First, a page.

Why We Need To Change the Way We Work With GPUs
Now that we see that GPUs are important, and using many GPUs enables us to do even more, why is it the case that this infrastructure is seen as a major hindrance for organizations’ AI goals with almost 20% of IT/technology, engineering/research, and data science participants reporting? 
So, it is not just about buying them (expensive, but not the problem), but rather that most teams cannot leverage them properly. Even if it seems like the infrastructure is insufficient, there is a bigger problem lying down at the bottom.
After observing the GPU utilization of data science teams, we always see the same picture; the average utilization is much less than 20%. This means you are not actually out of resources.
This problem is getting more and more attention also in bigger cooperations. When John Carmack, the executive consultant for VR at Meta, announced his resignation with a Facebook post, he also explained his exhaustion about the inefficiencies he witnessed with the following words:
“The issue is our efficiency. Some will ask why shouuld I care how the progress is happening, as long as it is happening? If I am trying to sway others, I would say that an org that has only known inefficiency is ill prepared for the inevitable competition and/or belt tightening, but really, it is the more personal pain of seeing a 5% GPU utilization number in production. I am offended by it.
We have a ridiculous amount of people and resources, but we constantly self-sabotage and squander effort. (…) There is no way to sugar coat this; I think our organization is operating at half the effectiveness that would make me happy.”
However, this is not something you can’t fix — but it will happen step by step. You need some tips and tricks to avoid these pitfalls in front of your AI journey. So, let’s rev up those GPUs and get ready for an optimization rodeo!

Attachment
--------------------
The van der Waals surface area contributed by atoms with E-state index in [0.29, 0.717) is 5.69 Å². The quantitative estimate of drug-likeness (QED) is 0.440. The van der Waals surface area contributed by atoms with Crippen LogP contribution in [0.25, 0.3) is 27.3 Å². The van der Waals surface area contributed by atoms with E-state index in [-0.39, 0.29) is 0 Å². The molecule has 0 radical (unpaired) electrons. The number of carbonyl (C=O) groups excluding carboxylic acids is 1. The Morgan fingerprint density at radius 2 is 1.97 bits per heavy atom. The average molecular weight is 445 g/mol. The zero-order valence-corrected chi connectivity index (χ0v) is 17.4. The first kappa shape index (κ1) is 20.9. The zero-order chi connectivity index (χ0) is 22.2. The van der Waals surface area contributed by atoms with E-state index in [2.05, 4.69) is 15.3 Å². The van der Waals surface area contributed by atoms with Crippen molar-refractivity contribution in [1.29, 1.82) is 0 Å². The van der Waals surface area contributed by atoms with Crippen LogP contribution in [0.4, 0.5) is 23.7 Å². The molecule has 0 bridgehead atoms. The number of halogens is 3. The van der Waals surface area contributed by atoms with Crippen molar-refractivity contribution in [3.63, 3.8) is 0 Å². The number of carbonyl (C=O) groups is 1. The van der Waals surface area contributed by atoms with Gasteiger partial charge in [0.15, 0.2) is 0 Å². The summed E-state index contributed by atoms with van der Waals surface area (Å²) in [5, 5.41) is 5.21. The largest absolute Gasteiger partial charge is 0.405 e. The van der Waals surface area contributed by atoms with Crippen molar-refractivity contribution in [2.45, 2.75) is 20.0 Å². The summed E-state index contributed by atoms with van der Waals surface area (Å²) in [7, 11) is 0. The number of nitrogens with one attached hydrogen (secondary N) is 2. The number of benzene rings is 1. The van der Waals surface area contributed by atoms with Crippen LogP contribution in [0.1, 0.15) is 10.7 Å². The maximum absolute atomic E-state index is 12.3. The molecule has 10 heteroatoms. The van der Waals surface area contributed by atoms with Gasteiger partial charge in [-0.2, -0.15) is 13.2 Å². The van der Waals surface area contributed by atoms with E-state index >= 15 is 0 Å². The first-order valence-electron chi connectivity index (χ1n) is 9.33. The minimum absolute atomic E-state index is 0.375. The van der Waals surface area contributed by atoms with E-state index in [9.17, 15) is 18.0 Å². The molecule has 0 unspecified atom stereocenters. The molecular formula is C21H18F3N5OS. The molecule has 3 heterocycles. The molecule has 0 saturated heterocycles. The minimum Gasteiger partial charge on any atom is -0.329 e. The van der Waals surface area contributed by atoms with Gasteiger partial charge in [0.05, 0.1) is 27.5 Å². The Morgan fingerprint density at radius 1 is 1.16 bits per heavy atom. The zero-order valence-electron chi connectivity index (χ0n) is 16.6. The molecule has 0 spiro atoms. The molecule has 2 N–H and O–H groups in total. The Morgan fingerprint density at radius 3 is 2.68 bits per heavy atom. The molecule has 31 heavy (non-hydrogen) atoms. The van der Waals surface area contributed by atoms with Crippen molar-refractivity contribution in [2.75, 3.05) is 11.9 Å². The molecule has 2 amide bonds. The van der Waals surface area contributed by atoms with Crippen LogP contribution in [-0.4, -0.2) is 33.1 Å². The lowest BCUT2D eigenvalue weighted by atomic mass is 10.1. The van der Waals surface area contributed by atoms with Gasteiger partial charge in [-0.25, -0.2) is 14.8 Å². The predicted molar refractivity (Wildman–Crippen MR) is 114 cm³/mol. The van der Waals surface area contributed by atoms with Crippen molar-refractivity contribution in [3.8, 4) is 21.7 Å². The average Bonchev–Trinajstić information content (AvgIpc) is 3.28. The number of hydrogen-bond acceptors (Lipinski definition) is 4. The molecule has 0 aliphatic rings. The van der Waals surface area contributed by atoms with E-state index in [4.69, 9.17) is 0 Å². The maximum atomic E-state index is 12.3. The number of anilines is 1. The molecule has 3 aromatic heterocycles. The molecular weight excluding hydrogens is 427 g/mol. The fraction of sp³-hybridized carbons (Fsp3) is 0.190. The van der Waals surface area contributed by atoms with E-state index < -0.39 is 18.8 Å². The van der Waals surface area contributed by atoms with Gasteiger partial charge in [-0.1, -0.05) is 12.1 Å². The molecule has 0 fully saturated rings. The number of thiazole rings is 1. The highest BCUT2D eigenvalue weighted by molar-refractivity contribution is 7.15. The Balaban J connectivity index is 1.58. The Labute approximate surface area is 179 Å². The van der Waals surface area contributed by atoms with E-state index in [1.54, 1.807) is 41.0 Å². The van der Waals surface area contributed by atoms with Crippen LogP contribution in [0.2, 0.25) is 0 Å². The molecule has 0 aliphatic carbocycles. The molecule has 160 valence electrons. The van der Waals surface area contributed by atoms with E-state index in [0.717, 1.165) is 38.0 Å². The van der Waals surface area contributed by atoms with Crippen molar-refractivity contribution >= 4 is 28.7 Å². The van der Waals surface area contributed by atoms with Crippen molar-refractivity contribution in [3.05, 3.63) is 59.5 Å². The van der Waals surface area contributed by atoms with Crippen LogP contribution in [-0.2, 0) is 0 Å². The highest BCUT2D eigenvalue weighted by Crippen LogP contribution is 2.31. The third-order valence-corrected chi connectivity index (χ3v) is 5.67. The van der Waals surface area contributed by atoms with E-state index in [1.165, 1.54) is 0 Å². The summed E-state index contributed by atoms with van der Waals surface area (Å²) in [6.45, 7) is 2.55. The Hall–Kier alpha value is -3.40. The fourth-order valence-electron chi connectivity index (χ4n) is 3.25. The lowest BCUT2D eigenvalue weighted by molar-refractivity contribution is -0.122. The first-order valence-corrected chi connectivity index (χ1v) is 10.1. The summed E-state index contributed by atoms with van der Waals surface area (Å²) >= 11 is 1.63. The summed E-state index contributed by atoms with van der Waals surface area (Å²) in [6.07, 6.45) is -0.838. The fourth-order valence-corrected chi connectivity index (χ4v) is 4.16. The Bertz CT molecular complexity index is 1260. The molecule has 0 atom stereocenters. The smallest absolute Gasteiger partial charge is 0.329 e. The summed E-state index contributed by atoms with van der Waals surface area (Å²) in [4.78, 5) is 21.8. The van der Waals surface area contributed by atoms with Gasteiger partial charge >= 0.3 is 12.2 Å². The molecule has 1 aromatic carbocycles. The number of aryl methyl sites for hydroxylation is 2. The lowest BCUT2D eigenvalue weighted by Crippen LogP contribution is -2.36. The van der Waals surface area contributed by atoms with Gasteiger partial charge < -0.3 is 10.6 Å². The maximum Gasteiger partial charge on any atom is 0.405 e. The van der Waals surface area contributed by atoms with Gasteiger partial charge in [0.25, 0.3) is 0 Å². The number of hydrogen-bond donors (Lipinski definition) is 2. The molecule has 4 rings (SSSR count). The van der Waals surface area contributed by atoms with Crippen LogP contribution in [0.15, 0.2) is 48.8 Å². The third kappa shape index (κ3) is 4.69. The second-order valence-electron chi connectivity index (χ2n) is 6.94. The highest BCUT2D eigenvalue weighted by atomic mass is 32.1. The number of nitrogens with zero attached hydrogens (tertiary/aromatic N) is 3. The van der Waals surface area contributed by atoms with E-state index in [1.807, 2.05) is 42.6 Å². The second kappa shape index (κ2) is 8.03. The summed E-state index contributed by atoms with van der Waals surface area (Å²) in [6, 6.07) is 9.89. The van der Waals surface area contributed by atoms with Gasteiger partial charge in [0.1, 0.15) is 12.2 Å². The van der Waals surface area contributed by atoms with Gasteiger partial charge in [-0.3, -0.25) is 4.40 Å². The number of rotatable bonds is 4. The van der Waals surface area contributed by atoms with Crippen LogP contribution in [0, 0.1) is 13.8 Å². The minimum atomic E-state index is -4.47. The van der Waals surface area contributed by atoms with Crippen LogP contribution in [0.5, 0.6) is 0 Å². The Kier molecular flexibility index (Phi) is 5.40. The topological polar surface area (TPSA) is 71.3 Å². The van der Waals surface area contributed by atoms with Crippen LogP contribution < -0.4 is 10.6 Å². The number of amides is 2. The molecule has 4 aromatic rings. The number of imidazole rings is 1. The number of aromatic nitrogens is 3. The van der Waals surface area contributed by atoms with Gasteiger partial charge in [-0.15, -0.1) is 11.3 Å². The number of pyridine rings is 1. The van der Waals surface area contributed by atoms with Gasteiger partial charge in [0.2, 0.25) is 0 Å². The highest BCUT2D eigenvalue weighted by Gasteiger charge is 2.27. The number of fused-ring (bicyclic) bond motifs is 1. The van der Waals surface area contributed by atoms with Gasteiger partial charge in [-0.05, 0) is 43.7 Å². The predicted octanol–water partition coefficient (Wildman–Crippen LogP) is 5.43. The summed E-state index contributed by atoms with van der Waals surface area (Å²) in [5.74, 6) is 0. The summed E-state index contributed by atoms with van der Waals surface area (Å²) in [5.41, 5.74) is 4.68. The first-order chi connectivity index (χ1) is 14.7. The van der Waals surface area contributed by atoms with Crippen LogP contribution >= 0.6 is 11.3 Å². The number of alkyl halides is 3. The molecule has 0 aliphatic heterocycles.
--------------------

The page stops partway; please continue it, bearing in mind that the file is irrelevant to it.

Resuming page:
Problem #1: The Way We Utilize GPUs
All AI workloads are equal, but some of them are more equal than others
Even if we are talking about deep learning and how crucial it is to have a GPU, many usage patterns are underutilizing the GPU by definition. While writing our code on VS Code or Pycharm, building our models interactively on Jupyter Notebook, debugging your code, etc., we don’t use the whole capacity of the GPU. Some GPU workloads have CPU or IO tasks, which leads to underutilized GPUs that can be leveraged by others in the team for GPU-heavy training tasks.
Problem #2: The Way We Assign GPUs
Static GPU assignments are not efficient
Have you ever been in a situation where you were waiting for a GPU to become available while it was unused by someone else? This is a common problem many organizations face that assigns either one GPU or one GPU machine per person or a specific number of GPUs per project. It is called static GPU assignment. Despite its initial appeal, this method leads to bottlenecks, delays, and inefficiencies in practice.
The 2023 State of AI Infrastructure Survey revealed that only 28% of the practitioners had on-demand access to GPUs. 51% of the rest are going through a ticketing system, while 31% are getting access to resources statically for users/jobs.
When asked how frequently they face resource allocation issues, only 11% stated a rarely occurring issue. 40% face weekly, and 13% face daily issues. In total, 89% reported regularly faced allocation issues .